Our main contention in this paper is that the backwardness of most countries in sub-Sahara Africa is not a result of paucity or non-availability of resources in the region, but bad (or poor) governance, characterized by corruption, resource mismanagement and economic irrationality on the part of their governments. Bad governance is here 189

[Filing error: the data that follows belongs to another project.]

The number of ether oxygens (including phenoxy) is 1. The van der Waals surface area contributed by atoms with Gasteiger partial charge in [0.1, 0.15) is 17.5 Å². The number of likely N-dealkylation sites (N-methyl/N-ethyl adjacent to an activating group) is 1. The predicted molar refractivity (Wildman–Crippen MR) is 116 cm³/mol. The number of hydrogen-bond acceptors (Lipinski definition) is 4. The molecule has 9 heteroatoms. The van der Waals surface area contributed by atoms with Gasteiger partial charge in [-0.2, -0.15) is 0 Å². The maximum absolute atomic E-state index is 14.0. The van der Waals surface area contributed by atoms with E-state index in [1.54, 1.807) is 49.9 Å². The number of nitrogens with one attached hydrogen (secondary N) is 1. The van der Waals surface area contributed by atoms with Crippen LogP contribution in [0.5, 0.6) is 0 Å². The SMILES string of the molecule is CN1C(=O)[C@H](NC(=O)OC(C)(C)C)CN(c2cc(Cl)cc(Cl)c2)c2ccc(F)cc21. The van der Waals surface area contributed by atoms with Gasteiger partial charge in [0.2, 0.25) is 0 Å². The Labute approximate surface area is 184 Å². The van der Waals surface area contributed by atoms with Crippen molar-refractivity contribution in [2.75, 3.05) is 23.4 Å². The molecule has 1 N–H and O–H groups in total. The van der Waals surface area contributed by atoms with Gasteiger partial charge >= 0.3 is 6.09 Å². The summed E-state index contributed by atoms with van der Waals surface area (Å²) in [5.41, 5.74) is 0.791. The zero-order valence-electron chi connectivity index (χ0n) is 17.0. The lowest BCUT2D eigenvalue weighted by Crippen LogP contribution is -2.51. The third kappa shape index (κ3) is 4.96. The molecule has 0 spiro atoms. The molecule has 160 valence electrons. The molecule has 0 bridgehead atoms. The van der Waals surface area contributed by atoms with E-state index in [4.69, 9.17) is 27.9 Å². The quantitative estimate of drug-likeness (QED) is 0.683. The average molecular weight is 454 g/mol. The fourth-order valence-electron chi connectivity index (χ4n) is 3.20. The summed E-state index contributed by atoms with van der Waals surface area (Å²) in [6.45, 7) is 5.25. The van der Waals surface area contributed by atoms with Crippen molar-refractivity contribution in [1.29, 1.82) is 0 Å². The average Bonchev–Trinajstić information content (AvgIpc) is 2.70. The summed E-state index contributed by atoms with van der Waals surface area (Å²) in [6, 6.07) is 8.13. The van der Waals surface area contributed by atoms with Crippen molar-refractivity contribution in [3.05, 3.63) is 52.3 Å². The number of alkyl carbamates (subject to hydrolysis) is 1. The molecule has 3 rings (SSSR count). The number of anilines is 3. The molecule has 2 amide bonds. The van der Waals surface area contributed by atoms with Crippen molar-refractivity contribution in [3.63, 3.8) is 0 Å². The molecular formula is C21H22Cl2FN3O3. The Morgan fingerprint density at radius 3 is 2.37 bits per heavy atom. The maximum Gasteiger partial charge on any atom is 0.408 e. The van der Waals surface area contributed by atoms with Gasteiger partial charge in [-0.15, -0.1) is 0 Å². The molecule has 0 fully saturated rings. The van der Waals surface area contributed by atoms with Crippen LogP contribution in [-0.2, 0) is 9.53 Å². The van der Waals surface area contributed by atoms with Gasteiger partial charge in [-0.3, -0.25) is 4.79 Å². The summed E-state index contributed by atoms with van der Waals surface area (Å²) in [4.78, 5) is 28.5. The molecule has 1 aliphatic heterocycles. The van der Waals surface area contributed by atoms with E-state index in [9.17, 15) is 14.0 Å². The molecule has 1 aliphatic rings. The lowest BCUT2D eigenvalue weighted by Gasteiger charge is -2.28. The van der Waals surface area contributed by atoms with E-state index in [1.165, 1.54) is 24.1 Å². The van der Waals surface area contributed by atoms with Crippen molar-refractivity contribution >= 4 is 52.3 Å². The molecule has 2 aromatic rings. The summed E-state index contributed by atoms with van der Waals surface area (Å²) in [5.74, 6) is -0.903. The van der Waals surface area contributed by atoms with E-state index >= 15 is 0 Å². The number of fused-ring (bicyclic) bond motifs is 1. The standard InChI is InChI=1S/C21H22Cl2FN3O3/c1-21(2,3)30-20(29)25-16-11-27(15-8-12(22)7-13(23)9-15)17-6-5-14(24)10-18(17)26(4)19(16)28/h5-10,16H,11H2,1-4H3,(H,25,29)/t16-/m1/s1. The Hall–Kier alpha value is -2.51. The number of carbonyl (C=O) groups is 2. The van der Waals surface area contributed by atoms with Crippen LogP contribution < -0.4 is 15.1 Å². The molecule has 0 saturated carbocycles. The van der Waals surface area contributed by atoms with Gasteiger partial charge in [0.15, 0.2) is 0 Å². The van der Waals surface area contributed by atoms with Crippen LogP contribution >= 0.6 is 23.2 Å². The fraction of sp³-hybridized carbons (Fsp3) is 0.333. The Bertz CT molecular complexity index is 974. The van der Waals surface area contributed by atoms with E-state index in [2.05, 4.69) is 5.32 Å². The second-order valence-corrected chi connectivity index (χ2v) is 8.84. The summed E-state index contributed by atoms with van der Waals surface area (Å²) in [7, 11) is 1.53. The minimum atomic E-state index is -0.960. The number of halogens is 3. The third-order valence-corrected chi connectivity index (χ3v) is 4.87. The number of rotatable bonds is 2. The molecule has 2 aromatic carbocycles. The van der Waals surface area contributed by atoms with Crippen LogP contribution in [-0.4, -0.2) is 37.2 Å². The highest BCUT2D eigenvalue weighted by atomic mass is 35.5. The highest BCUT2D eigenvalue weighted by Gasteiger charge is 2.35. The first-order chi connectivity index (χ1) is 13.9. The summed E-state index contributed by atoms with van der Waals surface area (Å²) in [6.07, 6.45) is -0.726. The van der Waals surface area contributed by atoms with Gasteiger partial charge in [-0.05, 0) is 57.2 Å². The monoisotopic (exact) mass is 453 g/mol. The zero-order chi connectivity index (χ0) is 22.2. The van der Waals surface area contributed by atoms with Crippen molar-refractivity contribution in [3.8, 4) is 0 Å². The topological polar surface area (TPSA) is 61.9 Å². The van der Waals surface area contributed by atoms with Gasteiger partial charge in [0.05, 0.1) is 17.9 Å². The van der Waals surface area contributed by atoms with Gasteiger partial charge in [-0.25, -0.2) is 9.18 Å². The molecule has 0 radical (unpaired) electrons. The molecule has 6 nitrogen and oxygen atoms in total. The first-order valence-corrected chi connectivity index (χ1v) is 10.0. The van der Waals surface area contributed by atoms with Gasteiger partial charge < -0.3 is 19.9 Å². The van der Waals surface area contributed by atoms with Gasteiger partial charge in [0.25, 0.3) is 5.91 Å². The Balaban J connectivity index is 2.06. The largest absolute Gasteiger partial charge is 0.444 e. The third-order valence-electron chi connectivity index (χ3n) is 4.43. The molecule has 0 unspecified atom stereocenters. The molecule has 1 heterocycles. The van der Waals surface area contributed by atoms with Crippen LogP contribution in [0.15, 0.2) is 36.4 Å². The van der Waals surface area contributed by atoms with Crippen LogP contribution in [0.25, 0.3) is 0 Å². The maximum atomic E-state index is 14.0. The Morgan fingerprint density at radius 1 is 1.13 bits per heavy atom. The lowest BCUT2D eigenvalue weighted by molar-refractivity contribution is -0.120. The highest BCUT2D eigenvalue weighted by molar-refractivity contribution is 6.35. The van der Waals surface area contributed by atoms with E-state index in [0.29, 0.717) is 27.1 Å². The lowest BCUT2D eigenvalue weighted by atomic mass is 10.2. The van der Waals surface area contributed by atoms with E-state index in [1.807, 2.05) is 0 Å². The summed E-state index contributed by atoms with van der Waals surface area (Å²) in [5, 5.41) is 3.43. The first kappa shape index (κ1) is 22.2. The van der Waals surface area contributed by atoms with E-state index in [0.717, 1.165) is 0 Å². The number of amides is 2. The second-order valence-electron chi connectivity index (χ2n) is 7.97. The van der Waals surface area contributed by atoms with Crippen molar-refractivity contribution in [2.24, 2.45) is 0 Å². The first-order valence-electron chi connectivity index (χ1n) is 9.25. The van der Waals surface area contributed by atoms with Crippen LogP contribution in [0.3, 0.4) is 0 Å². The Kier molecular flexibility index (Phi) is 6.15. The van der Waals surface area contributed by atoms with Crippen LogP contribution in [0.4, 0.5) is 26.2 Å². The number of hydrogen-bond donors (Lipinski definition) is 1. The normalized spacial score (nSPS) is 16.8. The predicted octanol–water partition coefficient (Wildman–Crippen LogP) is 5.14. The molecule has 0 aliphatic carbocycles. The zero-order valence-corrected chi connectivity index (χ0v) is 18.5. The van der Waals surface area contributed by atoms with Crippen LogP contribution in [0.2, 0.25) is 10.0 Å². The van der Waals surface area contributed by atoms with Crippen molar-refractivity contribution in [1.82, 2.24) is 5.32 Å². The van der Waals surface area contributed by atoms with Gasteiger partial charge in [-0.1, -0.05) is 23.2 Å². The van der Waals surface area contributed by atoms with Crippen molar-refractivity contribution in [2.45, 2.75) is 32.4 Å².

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ranking among the largest in the world, and endowed with other mineral resources such as gold tin, columbite, iron-ore, limestone, zinc, tin, etc., etc., it is heart-rending to know that the country is still in the league of the poorest countries in the world (ElRufai, 2011). With alarming poverty rate, unimaginable youth unemployment rate, ridiculously low electrification rate, persistent and pitiably low human development index, Nigerias economic condition has been described as a paradox considering its immense wealth. The country has been variously described as a rich country with poor people (El-Rufai, 2011) and as a country experiencing poverty in the midst of plenty (World Bank, 1996). Poverty is virtually written on the faces of much of the population. The number of people living in shanties, with little access to clean water, healthcare facilities and quality education is quite alarming. The gap between the rich and the poor appears to be expanding by the day. The cost of doing business in the country still ranks among the highest in the world, attributable to the poor state of infrastructure, epileptic power supply, and unfavourable tax regimes, faulty and inconsistent macroeconomic policies, among others. These have tended to contribute to worsening the plight of the people. These should not be the features of a country upon which the world relies for a significant supply of its crude oil needs. What could have gone wrong? Where did the country miss it? Obviously, partly responsible for the current state of the Nigerian economy is the mismanagement of the resources with which the country is endowed by its government. Corruption, rent-seeking and self-seeking have been enthroned and enshrined in various arms of government. Over the years since the worlds anticorruption watch-dog (the Berlin-based Transparency International, T.I.) began its measurement of the corruption perception index for selected countries, Nigeria has persistently maintained its position as one of the most corrupt countries in the world. She was ranked the most corrupt country in the in 1996, 1997 and 2000 of the countries sampled by the T.I. With a corruption perception index of 2.4 she was ranked 143rd out of 183 countries sampled in 2011. It is hardly contentious that this has tended to dent the countrys image, further plunging its economy into deeper economic woes (Ojameruaye, 2011). Conceptual clarifications